humanitarian agenda’ Human Rights Quarterly vol. 23: 3.

Cutts, Mark (1998) ‘Politics and Humanitarianism’ Refugee Quarterly vol. 17: 1.

DeTorrente, Nicolas (2004) ‘Humanitarian Action Under Attack: Reflections on the Iraq War’ Harvard Human
Rights Journal vol. 17, pp. 1 29.

Mills, Kurt (2005) ‘Neo Humanitarianism — The role of international humanitarian norms and organization in
contemporary conflict’ Global Governance vol. 11, pp.161183.

Parmlee, Maurice (1915) ‘The Rise of Modern Humanitarianism’ The American Journal of Sociology vol.21: 3,
pp.354 359.

Pictet, Jean (1979) The Fundamental Principles of the Red Cross : commentary. Available at

Slim, Hugo (2001), ‘Not Philanthropy But Right: Rights Based Humanitarianism and the Proper Politicisation of Humanitarian Philosophy’, Seminar on the politics of Humanitarian Aid: Debates Dilemmas and Dissension,
Commonwealth Institute, London, Feb. 1, 2001.

Warner, Daniel (1999) ‘The politics of the political/humanitarian divide’ International Review of the Red Cross,
no. 833, 109118.

Assumed Knowledge

INTR1021 and INTR1022 are recommended but not compulsory for students taking this course as an advanced elective.




Tuition fees are for the academic year indicated at the top of the page.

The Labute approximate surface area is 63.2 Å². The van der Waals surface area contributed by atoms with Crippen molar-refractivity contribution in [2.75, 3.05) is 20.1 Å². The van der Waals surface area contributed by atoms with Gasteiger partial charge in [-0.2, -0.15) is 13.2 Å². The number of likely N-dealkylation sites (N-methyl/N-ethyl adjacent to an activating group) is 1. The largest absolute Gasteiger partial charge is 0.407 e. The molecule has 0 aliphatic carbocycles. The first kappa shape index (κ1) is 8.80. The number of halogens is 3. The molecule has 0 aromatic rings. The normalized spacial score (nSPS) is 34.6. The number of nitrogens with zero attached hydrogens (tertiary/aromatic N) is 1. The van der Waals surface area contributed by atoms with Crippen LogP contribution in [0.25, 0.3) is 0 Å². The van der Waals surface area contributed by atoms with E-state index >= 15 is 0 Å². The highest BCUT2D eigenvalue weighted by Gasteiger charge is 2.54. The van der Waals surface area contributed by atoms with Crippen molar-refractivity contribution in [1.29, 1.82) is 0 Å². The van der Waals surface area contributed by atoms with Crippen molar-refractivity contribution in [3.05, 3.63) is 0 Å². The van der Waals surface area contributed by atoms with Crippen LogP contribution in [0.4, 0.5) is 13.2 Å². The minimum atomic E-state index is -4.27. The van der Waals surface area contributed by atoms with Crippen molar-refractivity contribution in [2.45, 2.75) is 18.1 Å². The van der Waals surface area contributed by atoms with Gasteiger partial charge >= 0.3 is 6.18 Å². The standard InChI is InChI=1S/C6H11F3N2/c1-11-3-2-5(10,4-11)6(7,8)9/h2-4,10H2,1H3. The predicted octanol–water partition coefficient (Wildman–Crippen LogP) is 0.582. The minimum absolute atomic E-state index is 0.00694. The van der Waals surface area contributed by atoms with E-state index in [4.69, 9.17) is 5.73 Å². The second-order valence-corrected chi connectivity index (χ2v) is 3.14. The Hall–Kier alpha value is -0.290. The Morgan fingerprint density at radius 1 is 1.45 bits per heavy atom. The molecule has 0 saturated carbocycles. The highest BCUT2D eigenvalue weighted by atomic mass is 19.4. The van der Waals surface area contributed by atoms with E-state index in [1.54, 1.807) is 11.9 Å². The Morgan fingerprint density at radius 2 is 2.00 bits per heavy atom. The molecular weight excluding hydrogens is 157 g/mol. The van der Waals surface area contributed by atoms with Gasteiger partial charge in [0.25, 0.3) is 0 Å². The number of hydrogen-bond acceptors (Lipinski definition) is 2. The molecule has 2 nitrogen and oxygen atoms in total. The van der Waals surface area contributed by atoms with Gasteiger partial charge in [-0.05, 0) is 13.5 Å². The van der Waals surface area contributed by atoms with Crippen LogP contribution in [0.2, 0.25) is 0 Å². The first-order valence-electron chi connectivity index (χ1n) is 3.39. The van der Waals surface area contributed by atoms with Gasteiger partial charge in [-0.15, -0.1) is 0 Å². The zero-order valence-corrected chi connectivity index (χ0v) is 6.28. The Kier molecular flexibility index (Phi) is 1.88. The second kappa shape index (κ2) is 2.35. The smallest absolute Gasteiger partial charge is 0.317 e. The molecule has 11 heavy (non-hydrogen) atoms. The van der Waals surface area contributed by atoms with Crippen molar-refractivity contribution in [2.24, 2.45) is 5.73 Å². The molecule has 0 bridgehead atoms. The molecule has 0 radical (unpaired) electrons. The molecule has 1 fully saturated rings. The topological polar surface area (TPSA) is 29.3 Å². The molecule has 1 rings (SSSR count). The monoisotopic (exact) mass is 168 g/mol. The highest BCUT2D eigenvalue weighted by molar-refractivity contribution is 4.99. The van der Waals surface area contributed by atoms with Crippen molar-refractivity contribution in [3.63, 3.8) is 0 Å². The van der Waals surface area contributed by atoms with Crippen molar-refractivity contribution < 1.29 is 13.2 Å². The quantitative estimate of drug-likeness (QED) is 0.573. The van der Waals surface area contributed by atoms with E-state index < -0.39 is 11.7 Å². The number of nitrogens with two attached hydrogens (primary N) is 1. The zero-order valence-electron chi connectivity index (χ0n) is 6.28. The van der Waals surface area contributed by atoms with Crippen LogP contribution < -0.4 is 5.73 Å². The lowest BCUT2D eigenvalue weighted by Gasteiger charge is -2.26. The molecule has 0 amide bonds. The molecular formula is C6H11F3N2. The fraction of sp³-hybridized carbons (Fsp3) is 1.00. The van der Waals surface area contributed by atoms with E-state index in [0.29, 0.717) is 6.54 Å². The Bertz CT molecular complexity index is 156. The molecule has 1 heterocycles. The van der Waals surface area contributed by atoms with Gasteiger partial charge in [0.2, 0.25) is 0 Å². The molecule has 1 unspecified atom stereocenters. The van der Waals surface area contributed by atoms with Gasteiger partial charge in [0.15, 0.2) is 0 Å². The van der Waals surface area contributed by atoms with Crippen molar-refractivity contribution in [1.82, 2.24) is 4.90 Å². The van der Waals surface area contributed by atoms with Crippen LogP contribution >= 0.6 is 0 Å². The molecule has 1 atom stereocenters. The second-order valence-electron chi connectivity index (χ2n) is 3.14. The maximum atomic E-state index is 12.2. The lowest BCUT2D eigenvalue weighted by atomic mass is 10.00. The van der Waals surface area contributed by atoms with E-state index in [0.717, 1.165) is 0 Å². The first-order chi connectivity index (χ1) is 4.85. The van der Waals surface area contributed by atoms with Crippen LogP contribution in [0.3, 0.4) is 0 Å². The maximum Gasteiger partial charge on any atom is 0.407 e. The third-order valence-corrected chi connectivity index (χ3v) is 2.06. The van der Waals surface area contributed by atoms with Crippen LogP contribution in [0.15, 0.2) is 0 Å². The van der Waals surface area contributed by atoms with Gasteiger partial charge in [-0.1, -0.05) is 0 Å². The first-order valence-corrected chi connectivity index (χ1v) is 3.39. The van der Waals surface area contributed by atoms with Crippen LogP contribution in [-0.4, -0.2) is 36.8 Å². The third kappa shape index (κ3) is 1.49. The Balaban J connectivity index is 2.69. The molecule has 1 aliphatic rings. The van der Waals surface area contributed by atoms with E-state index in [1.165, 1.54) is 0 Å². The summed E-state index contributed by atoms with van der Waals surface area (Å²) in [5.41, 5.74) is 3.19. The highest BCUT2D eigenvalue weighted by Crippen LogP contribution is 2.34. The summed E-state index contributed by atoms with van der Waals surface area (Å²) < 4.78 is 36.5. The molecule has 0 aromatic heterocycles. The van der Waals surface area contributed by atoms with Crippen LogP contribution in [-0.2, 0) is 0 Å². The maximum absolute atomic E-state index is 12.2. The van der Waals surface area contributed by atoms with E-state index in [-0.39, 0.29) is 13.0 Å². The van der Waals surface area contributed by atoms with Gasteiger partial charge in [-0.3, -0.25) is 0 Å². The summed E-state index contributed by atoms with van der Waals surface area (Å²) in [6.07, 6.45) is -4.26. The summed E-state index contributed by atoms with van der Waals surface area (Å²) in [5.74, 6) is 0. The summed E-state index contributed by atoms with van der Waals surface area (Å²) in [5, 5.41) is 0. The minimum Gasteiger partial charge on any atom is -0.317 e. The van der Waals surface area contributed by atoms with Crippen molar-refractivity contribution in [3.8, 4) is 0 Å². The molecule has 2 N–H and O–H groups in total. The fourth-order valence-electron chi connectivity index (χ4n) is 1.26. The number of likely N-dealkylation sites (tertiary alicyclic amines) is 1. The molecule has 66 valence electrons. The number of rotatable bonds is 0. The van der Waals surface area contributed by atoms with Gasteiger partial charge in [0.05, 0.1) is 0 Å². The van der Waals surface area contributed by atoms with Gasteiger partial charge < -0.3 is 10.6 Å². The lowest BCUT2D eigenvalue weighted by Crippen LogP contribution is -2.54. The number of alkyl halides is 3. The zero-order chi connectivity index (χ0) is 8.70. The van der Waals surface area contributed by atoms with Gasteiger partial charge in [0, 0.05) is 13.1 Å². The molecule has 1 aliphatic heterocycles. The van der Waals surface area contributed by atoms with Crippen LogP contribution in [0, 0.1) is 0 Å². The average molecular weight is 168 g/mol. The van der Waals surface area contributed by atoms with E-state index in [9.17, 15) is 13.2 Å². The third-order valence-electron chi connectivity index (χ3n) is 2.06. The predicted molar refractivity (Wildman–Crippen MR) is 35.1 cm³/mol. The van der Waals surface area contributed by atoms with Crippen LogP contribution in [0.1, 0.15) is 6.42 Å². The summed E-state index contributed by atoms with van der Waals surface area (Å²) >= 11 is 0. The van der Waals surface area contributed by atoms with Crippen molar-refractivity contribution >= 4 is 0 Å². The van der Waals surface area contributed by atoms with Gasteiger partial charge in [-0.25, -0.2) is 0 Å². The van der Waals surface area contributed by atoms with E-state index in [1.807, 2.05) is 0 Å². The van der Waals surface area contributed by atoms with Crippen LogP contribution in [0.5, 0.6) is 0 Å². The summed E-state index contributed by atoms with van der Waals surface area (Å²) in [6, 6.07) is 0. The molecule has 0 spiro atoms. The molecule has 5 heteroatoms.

If you are a domestic graduate coursework or international student you will be required to pay tuition fees. Tuition fees are indexed annually. Further information for domestic and international students about tuition and other fees can be found at Fees.

Student Contribution Band:
Unit value:
6 units

If you are an undergraduate student and have been offered a Commonwealth supported place, your fees are set by the Australian Government for each course. At ANU 1 EFTSL is 48 units (normally 8 x 6-unit courses). You can find your student contribution amount for each course at Fees.  Where there is a unit range displayed for this course, not all unit options below may be available.

6.00 0.12500
Domestic fee paying students
Year Fee
2020 $3840
International fee paying students
Year Fee
2020 $5460
Note: Please note that fee information is for current year only.

Offerings, Dates and Class Summary Links

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The list of offerings for future years is indicative only.
Class summaries, if available, can be accessed by clicking on the View link for the relevant class number.

Second Semester

Class number Class start date Last day to enrol Census date Class end date Mode Of Delivery Class Summary
9389 27 Jul 2020 03 Aug 2020 31 Aug 2020 30 Oct 2020 In Person View